International Encyclopaedia
of the Histories of Anthropology

Born into a family of rabbis and manufacturers, Marcel Mauss (1872–1950) was a sociologist and anthropologist whose unclassifiable protean thinking influenced all the French social sciences. With a background in philosophy, Mauss became the main collaborator of his maternal uncle Émile Durkheim, and made major contributions to the path-breaking journal L’Année sociologique. Under the guidance of his masters at the École Pratique des Hautes Études, such as Indianist scholar Sylvain Lévi, Mauss mastered the religions of Antiquity – whether from India, Greece and Rome, or from “barbarian”, pagan Europe – which he compared to the ethnography of contemporary “primitive” peoples in ways that both dialogued with and questioned evolutionist anthropology. He wrote several articles on various aspects of religious life with his ‘intellectual twin’ Henri Hubert. His thesis on prayer, though, remained unfinished. From 1901, Mauss held (and modernized) the chair “History of Religions of Uncivilised Peoples” at the École Pratique de Hautes Études. When the Institut d’Ethnologie was founded in 1925, Mauss was one of its leading figures, not least as a teacher. Five years later, he was elected to the Collège de France to a chair in sociology after two failed candidacies. Along with Paul Rivet and Lucien Lévy-Bruhl, Mauss was one of the founding fathers of French ethnology in the 1920s and 1940s. Even though he did not see himself as an ethnologue but as a sociologue – faithful to Durkheim, and to the spirit of the scholarly and friendly circle gathered around L’Année Sociologique – Mauss left a lasting mark on French ethnologie – or anthropology. Although he did not conduct fieldwork himself, he went down in history as the founding father of French ethnography, which was partly due to his Manuel d’ethnographie (1947) edited by his student Denise Paulme. Masterful as professor, he played a decisive role in the intellectual training of the first generation of French professional ethnologists/anthropologists, inspiring them through his incomparable erudition and ethnological sensitivity, more than through systematizing a school of thought. The author of a consistent though scattered body of work, Mauss applied his curiosity and analytical skills to a wide range of issues: law, sacrifice, magic, sacred, classifications, death, symbolism, collective psychology, the notions of self and person, bodily techniques (we owe him the notion of habitus), social morphology and life. He remains the man behind the ‘Essai sur le don’ (The Gift, 1925), fiercely debated over the decades, in which he formulated the famous concept of “total social fact” and popularized the emic notion of “hau”. A supporter of Dreyfus, Mauss was a socialist, a friend of Jean Jaurès, and one of the founders of the newspaper L’Humanité. Close to the cooperative movement, he was also an internationalist and a member of the Union rationaliste. Weakened for many years, Mauss died in 1950.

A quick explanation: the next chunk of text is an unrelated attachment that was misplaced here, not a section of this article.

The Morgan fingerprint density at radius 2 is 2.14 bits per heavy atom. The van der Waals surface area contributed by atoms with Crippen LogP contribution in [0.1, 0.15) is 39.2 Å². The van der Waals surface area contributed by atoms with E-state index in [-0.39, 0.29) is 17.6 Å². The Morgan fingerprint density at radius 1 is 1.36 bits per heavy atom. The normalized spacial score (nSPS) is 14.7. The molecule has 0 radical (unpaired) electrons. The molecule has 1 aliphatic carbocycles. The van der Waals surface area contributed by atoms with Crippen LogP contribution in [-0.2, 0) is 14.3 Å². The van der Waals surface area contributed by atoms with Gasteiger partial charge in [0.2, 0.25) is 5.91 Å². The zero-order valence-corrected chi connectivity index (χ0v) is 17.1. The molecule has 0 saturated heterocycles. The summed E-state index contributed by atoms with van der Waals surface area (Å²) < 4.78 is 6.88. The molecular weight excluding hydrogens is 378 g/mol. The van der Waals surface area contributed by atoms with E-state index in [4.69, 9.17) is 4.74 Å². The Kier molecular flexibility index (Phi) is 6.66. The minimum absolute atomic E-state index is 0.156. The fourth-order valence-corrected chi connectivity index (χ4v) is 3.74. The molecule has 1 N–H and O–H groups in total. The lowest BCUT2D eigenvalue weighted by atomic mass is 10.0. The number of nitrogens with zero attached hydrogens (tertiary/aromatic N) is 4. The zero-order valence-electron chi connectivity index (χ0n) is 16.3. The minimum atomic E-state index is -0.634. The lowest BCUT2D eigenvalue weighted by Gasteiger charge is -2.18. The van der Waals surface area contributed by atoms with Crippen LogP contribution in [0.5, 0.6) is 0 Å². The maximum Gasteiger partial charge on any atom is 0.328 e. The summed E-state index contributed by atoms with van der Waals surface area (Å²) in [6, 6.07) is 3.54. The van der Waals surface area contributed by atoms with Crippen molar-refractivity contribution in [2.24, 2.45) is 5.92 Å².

Keywords: Religious Sociology | Sociology | History of religions | Psychology | Evolutionism | Diffusionism | Ethnography | Hau | Political commitment | Socialism | First half of the 20th century | Anthropology of religion | Pre-Christian religions | Gift | Symbolism | Classifications | Durkheimian School | Émile Durkheim | Claude Lévi-Strauss | Henri Hubert | Paul Rivet | Lucien Lévy-Bruhl | Maurice Leenhardt | Léon Marilier | Arnold Van Gennep | L’Année sociologique | Collège de France | Musée d’ethnographie du Trocadéro | Robert Hertz

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